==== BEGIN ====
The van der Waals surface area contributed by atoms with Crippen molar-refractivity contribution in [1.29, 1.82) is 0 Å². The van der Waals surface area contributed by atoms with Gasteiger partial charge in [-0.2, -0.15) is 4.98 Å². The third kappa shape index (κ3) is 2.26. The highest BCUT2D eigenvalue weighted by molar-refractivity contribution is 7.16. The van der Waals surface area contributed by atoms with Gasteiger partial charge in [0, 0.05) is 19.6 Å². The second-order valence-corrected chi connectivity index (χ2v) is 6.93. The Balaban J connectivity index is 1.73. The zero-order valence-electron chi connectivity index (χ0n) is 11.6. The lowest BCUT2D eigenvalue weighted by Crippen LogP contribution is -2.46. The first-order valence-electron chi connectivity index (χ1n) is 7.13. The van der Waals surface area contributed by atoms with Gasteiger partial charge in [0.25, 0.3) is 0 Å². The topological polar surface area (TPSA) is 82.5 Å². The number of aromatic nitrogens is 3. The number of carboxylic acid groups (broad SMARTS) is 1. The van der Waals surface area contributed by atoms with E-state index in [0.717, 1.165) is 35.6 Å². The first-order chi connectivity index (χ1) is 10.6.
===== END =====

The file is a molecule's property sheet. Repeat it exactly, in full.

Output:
The van der Waals surface area contributed by atoms with Crippen molar-refractivity contribution in [1.29, 1.82) is 0 Å². The van der Waals surface area contributed by atoms with Gasteiger partial charge in [-0.2, -0.15) is 4.98 Å². The third kappa shape index (κ3) is 2.26. The highest BCUT2D eigenvalue weighted by molar-refractivity contribution is 7.16. The van der Waals surface area contributed by atoms with Gasteiger partial charge in [0, 0.05) is 19.6 Å². The second-order valence-corrected chi connectivity index (χ2v) is 6.93. The Balaban J connectivity index is 1.73. The zero-order valence-electron chi connectivity index (χ0n) is 11.6. The lowest BCUT2D eigenvalue weighted by Crippen LogP contribution is -2.46. The first-order valence-electron chi connectivity index (χ1n) is 7.13. The van der Waals surface area contributed by atoms with Gasteiger partial charge in [0.25, 0.3) is 0 Å². The topological polar surface area (TPSA) is 82.5 Å². The number of aromatic nitrogens is 3. The number of carboxylic acid groups (broad SMARTS) is 1. The van der Waals surface area contributed by atoms with E-state index in [0.717, 1.165) is 35.6 Å². The first-order chi connectivity index (χ1) is 10.6.